Researchers at the University of Montreal have developed a computer programme that enables regulators to evaluate the ecological and economic tradeoffs between marine mammal conservation, whale watching and marine transportation activities in the Saint Lawrence Estuary. "The objective is to reduce the collision risk with whales while taking into account the impact on industry and marine transportation," said Lael Parrott, who headed the research team. The model, developed in her Complex Systems Laboratory, maps the estuary where the field research was undertaken, simulates the comings and goings of five mammal species (minke whale, fin whale, beluga, humpback and blue whale), the presence and movements of three types of boats (recreation, excursion and cargo), and environmental conditions. Nine scenarios were elaborated in order to observe the effects of various decisions.
The system was developed following a request from Parks Canada and Fisheries and Oceans Canada. It is based on real conditions observed in the estuary since 1994 and takes into account human behaviors based on interviews with captains and shipping pilots.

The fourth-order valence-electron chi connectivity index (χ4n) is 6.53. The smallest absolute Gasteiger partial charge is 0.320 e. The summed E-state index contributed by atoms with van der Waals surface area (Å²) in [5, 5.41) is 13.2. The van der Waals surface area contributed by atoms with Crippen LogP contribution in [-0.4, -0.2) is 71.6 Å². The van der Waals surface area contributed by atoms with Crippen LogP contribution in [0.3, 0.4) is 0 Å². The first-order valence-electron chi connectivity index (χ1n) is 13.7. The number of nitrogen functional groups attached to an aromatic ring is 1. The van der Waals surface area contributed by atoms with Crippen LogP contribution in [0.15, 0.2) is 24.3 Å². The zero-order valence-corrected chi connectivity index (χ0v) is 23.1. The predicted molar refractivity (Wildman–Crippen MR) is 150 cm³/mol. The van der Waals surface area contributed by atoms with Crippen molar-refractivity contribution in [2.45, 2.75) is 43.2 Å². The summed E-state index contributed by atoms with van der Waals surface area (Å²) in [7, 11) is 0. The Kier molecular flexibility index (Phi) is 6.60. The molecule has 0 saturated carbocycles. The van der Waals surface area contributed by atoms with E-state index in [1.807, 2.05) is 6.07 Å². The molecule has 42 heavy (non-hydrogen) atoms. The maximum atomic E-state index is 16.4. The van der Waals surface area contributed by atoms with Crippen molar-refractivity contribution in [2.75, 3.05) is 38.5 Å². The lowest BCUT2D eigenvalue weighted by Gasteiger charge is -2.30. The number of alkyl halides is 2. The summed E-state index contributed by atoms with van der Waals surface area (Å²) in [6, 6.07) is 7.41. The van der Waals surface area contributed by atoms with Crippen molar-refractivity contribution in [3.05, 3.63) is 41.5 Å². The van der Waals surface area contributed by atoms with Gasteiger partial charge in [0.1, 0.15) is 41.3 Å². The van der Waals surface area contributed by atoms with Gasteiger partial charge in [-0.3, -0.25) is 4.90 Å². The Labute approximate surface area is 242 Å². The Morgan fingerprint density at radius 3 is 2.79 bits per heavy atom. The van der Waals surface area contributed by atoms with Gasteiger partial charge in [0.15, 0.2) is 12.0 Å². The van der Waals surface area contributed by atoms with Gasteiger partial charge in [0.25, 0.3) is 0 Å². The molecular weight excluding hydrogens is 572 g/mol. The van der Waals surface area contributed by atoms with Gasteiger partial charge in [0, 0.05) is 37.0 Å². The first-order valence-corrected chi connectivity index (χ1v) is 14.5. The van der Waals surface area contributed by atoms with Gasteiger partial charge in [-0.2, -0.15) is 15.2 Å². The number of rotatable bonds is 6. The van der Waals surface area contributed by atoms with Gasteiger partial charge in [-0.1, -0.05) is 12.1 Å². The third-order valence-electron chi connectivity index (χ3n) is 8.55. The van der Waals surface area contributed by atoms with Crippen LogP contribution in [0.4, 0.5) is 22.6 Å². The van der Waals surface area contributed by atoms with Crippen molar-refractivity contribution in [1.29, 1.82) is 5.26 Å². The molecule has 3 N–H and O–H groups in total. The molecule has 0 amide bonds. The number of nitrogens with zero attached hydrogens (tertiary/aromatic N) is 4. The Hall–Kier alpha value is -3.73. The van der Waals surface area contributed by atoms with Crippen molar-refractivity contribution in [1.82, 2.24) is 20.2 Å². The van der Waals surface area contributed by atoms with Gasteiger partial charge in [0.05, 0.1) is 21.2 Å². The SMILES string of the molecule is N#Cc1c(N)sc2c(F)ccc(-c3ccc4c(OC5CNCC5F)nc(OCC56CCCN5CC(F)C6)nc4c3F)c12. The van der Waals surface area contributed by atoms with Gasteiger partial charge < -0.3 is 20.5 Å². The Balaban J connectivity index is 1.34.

In 1998, the majority of the Saguenay Fjord in Quebec and a part of the St. Lawrence Estuary at the junction of the Saguenay River were given the status of marine park to protect the exceptional biological diversity of this area where fresh and salt water meet.
In all, no less than 13 species of marine mammals rely on these waters for food and almost half are endangered. More than 10,000 boat excursions occur every year to see the thousand or so fin, minke, beluga, humpback and blue whales that swim the waters. 5,000 cargo ships also cross the marine park annually en route to the St-Lawrence Seaway.
In 2002, the park adopted a series of norms and regulations to limit the speed of excursion boats, the distance between boats and whales, and the maximum amount of time a whal
|Contact: William Raillant-Clark|
University of Montreal